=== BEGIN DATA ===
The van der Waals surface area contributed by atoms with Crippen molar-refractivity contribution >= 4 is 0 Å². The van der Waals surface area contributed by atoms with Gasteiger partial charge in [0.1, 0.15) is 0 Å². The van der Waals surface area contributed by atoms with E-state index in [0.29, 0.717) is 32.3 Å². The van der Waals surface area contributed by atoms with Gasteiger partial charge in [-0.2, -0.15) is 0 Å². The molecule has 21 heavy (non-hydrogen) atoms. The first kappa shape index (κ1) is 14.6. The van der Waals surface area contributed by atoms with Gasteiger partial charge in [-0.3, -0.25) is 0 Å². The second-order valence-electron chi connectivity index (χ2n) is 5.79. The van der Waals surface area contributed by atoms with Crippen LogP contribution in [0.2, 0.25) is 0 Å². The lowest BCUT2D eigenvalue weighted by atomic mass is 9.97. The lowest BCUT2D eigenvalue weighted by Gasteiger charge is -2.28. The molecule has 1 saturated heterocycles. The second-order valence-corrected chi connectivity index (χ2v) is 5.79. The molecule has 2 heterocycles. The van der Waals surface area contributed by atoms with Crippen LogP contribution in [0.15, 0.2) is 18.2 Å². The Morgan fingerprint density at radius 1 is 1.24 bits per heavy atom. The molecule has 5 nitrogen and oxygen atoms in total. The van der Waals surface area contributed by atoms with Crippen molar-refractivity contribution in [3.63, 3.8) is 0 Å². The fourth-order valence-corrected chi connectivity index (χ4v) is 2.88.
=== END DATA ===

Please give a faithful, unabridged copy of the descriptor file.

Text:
The van der Waals surface area contributed by atoms with Crippen molar-refractivity contribution >= 4 is 0 Å². The van der Waals surface area contributed by atoms with Gasteiger partial charge in [0.1, 0.15) is 0 Å². The van der Waals surface area contributed by atoms with E-state index in [0.29, 0.717) is 32.3 Å². The van der Waals surface area contributed by atoms with Gasteiger partial charge in [-0.2, -0.15) is 0 Å². The molecule has 21 heavy (non-hydrogen) atoms. The first kappa shape index (κ1) is 14.6. The van der Waals surface area contributed by atoms with Gasteiger partial charge in [-0.3, -0.25) is 0 Å². The second-order valence-electron chi connectivity index (χ2n) is 5.79. The van der Waals surface area contributed by atoms with Crippen LogP contribution in [0.2, 0.25) is 0 Å². The lowest BCUT2D eigenvalue weighted by atomic mass is 9.97. The lowest BCUT2D eigenvalue weighted by Gasteiger charge is -2.28. The molecule has 1 saturated heterocycles. The second-order valence-corrected chi connectivity index (χ2v) is 5.79. The molecule has 2 heterocycles. The van der Waals surface area contributed by atoms with Crippen LogP contribution in [0.15, 0.2) is 18.2 Å². The Morgan fingerprint density at radius 1 is 1.24 bits per heavy atom. The molecule has 5 nitrogen and oxygen atoms in total. The van der Waals surface area contributed by atoms with Crippen molar-refractivity contribution in [3.63, 3.8) is 0 Å². The fourth-order valence-corrected chi connectivity index (χ4v) is 2.88.